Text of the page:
While I'm sure DC is working on a digital comic delivery system, I can't help offer my advice on digital comics they could offer right now to help increase sales and please the fans. Now, much like Marvel, DC could offer back issues of existing comics that were originally published on paper as well as all original tales. Those that have been pre-published we'll call second run. Those created specifically for the digital delivery system we'll call first run.

2nd Run [collected issues and reprints for sale by subscription or download]

1.) "Batman" related books that focus on his sidekicks: Nightwing, Robin, Batgirl, Oracle and the like. This second run title could be filled with the best "bits and pieces" of several sidekick tales put together in a sort of collected edition. This book could be used to help the wing-nuts of the world get their fix as well as act as a lead in to the future "Post-RIP" plans for DC and the bat characters and beyond.

2.) The Green Lantern CORE. Instead of collecting actual CORE stories though, DC could collect the books so that in each issue the fan/reader will get a story focusing on Hal, Kyle, John, and Guy. In this book, there would literally be something for everyone.

3.) Elseworlds stories. These would be "portions" of the entire elseworld stories designed to sell the reader the idea of going out and purchasing the graphic novel. New elseworld stories could debut this way as well.

4.) Comics aimed at attracting girls. I don't mean "attracting girls for the comic book dummy", but rather comic books that female readers, possibly the demographic with the lowest fan base, would be attracted to and want to buy/read.

1st Run [original content that's created specifically for digital delivery]

1.) Batman Beyond. Quite possibly one of the most unique and fun takes on Batman in a long time was canceled long before its time. The "Beyond" universe has lots of potential for countless stories that could easily spread out to other characters such as the Flash, Superman, and the Green Lantern. I'd pay to see Inque go up against Kate's Manhunter or Donna Troy. The same goes for Shriek up against Bart Allen as the Flash.

2.) Milestone. Forget reprints [which will happen I'm sure]; Icon, Static, Hardware, and the Shadow Cabinet should have montly titles right now. I'm sure Dwayne McDuffie & Denys Cowan have un-published stories for each to run right now.

3.) Titans United. Did you know that the XMen were created specifically to compete in sales with the gathering of the DC Sidekick hero books? What started in the Brave & The Bold grew into the Teen Titans. At one point in time, the Titans were one of the biggest selling comics on the market. Since then, there has been at least one Titans title being published ever since. This book would be broad in scope, almost as if the Titans were a separate universe in the DCU, and encompass all of the different Titans teams and characters month in and month out.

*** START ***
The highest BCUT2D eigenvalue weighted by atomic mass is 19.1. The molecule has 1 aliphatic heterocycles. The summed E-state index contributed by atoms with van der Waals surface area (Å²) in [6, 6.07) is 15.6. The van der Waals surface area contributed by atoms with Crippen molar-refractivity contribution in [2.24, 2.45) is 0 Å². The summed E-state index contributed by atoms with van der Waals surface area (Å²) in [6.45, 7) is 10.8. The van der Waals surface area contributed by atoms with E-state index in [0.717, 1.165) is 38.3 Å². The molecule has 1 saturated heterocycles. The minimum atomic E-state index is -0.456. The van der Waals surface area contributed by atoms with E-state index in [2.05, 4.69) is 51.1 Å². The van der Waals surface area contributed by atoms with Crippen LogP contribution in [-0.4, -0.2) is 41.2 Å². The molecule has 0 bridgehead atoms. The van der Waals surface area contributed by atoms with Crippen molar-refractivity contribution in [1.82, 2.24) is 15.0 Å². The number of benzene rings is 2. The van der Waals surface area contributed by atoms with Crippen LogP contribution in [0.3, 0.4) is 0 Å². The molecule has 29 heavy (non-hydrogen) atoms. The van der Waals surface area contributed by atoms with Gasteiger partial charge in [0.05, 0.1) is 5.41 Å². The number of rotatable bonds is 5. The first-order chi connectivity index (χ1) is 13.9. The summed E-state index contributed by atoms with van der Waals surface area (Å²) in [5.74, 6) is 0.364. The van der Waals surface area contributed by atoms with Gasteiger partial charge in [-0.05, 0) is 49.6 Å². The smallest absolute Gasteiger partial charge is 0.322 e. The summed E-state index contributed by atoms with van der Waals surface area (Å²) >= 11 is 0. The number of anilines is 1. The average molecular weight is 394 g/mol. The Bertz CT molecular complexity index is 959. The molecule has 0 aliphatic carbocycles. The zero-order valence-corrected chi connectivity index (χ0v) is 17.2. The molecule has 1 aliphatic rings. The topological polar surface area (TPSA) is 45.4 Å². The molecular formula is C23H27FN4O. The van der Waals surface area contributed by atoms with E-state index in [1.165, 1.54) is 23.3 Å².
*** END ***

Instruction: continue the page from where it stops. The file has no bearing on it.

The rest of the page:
4.) DC/Wildstorm. Why not promote both universes at the same time and give the fans what they want, Wildstorm characters in the DCU. This book could be a permanent elseworlds title where the writers would be free to do as they wanted since none of it would effect the dcu continuity.

5.) Licensed properties. DC used to compete in the arena of licensed properties with Marvel. While Darkhorse and Wildstorm seem to carry the torch these days. I'd like to see DC use the digital delivery system for more licensed properties such as the Tom Cruise Valkyrie movie and more.

Happy Holidays


Wednesday, December 10, 2008

Pierre Speaks: Fantomette

You can never go back home again.

I never fully really understood that until I worked on Fantomette.

Remember when I mentioned that when me and my 2 friends left Heavy Metal for Fantomette, we felt that the "good times" were back?

That was partly true.

But not really.

We had a great time working on Bob Morane, not that it was not challenging, but it was a fun challenge, and we had a great group dynamic while working on Bob, and now that we were back at the studio where we made Bob, we thought that we would be having a great time once more.

Sadly it does not work like that.

We had some good time.... some fun parties.... a better atmosphere in the studio.... but we had some production problems that we did not have on Bob.

To begin with.... we were sold the idea that we would be making even more money then when we were working on Bob because we would be reusing a lot of artwork.

That did not really work like that.

There are 2 kinds of reuses.

"Partial reuse" and "Full reuse".

"Partial reuse" is a scene where we reuse some already existing artwork, and where we still need to produce some new artwork. For example we reuse the BG (background) and a few poses, but still need to draw some more new poses.

"Full reuse" is when the whole scene is reused as it is needing no aditional artwork.

We were still paid full price for a scene that was a "partial reuse". But for a "full reuse" scene, we would not get one red cent.